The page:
America is in the midst of the most unusual presidential transition in history, where a sitting chief executive refuses to admit defeat and continues to spread falsehoods alleging widespread election fraud. President-elect Joe Biden and Vice President-elect Kamala Harris have been denied the intelligence briefings and other courtesies usually given to incoming administrations.
These bizarre circumstances have been amplified by premature calls for healing and reconciliation on the cheap.
Suggestions that a Biden-Harris administration should center the political grievances of Trump voters over the hopes and dreams of the multiracial coalition – led by Black women – that got them elected once again privileges the feelings of white conservative voters at the expense of an anti-racist majority.
Acknowledging that Trump voters enthusiastically supported a racist president for reelection is not “cancel culture,” or some kind of witch hunt led by the “woke.” We are not just living in red and blue America, but in two separate realities. Recognizing that over 73 million Americans seem committed to a presidency based on racial division and a party that revels in voter suppression is the first step toward achieving any kind of national unity under a Biden-Harris administration.
This election served as a referendum on the contemporary state of our democracy. It also revealed the depth of racial divisions. These fault lines are not only personally debilitating; they erode our collective ability to love, educate and protect one another. The controversy over the election results, the consequence of conservative media, conspiracy theories and a president who gleefully fanned the flames of already existing racial and political divides is a testament to the enormity of the challenges facing the nation.
Fifty-five years ago, President Lyndon Baines Johnson offered a soaring and ultimately unifying vision of both the grandeur and travails of American democracy. On March 15, 1965, LBJ noted how, during extraordinary times, “history and fate” converge to produce indelibly transformative change. Johnson placed Selma in a pantheon of revolutionary moments that were quintessentially American, that stretched back from the Revolutionary War to the Civil War’s battle of Appomattox that helped liberate the nation from slavery. LBJ amplified the political mobilizing of Dr. Martin Luther King Jr. and the grassroots voting rights organizing of Black women and men at the ground level.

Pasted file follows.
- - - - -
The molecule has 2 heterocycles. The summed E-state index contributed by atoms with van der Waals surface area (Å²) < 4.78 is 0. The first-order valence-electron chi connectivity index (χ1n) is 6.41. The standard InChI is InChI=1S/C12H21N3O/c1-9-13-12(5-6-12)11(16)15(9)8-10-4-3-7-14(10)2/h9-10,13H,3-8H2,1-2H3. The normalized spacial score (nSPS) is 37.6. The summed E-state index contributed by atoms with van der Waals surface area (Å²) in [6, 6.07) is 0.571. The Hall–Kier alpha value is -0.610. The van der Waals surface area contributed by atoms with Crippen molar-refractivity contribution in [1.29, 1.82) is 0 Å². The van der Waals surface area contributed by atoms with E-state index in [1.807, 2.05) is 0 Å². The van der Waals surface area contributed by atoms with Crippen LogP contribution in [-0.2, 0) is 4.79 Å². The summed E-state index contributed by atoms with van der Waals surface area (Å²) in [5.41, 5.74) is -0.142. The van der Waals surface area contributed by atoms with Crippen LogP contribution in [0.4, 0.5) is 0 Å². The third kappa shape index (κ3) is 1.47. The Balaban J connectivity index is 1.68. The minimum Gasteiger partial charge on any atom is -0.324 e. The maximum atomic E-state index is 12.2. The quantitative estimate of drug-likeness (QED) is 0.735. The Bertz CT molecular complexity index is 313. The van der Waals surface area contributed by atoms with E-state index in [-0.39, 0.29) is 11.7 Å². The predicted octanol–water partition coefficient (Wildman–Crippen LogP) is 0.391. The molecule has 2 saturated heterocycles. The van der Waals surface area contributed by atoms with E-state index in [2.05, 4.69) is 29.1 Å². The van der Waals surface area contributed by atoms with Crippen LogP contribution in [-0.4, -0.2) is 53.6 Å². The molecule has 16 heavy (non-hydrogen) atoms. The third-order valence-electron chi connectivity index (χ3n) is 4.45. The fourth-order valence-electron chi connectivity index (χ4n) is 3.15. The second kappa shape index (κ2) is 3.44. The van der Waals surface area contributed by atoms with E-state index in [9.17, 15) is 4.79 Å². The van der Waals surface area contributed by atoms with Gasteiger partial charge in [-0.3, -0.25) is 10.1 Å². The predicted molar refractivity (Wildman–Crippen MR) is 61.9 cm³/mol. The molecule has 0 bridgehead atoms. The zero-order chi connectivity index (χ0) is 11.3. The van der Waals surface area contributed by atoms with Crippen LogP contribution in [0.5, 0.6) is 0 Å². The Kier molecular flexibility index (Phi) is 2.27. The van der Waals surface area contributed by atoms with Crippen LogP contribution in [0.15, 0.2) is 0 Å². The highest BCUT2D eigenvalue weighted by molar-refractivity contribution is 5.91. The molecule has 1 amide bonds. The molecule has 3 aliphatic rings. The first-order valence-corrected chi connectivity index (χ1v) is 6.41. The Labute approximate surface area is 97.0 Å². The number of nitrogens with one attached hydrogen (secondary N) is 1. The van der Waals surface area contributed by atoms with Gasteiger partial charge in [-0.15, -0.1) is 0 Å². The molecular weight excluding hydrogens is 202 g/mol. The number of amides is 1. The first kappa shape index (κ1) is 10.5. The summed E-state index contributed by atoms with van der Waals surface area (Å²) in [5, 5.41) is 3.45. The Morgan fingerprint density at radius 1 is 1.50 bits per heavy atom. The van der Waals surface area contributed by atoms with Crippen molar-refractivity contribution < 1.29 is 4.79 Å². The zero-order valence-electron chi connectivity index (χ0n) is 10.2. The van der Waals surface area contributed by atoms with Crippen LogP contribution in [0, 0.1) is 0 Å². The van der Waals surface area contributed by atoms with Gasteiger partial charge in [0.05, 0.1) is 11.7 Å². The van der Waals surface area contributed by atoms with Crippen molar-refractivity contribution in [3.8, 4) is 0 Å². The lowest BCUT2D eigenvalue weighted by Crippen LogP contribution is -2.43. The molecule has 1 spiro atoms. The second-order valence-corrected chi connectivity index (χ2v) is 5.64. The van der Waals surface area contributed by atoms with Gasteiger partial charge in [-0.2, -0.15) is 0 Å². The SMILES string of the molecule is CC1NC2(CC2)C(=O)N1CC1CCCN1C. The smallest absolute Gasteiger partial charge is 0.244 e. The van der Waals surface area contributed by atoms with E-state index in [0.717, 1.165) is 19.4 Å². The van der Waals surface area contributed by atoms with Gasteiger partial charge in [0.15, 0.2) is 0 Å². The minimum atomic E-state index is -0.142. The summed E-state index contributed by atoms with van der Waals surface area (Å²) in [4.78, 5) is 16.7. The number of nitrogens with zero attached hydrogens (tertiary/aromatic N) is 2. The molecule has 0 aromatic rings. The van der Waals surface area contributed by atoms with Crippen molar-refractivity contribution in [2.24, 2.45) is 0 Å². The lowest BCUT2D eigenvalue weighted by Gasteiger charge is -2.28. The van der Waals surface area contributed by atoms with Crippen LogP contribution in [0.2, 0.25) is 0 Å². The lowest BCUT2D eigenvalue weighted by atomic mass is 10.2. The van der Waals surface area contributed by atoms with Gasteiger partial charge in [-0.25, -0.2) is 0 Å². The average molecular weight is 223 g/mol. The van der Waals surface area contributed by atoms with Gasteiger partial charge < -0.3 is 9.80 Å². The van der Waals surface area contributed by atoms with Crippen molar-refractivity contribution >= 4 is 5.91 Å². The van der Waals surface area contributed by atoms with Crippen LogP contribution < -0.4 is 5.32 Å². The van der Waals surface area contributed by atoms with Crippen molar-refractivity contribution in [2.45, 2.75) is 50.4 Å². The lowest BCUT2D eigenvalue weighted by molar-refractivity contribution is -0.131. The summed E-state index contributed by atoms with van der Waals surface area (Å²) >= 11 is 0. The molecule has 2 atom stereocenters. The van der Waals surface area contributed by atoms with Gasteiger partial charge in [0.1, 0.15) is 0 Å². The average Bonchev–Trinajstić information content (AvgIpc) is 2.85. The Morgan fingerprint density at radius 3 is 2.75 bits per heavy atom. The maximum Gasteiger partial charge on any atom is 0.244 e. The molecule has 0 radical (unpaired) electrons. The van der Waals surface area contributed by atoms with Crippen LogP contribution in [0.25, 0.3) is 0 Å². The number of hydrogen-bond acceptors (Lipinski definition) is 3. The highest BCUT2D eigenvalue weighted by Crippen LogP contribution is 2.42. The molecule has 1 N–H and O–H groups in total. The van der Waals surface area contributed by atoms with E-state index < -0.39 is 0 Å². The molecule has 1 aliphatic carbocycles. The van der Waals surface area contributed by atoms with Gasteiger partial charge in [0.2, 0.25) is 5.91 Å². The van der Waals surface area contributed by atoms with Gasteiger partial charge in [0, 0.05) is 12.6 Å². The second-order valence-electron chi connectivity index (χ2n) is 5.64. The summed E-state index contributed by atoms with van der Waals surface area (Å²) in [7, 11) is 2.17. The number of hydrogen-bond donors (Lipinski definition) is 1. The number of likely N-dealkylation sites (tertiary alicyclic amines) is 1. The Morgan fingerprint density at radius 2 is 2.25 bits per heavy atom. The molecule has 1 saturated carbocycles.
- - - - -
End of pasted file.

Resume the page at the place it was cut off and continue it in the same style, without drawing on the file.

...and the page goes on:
President-elect Biden faces a greater political divide than LBJ, but not by much. We overestimate, retrospectively, the appetite Americans had for the enormous political, legal and legislative changes that accompanied the civil rights era’s heroic period, and led to the passage of the 1964 Civil Rights Act and the 1965 Voting Rights Act. The nation required bold leadership and responded best when called toward a vision that weaved struggles for Black dignity and citizenship into a larger narrative of national destiny.
We need such a vision now more than ever.
LBJ drew a line in the sand between the segregationists who sought to deny Black voting rights and our larger American family. This same demarcation must be drawn now. Doing so is not meant to stoke division but outline the common ground that allows us to forge an identity, citizenship and community rooted in the resounding faith that America is a place where all things are possible.
For President Joe Biden, the first step requires acknowledging how the current intersection of history and destiny requires a painful acknowledgment of the distance between who we are and hope to be. We are at the beginning of a new beginning, one that requires an uncomfortably honest reckoning that finds unity in a vision of American democracy rooted in centering racial justice as not only a national aspiration but the key to the future of our nation’s democratic experiment.
Peniel Joseph, Ph.D., is the Barbara Jordan Chair in Ethics and Political Values at the LBJ School of Public Affairs, and professor of history and founding director of the Center for the Study of Race and Democracy at the University of Texas at Austin.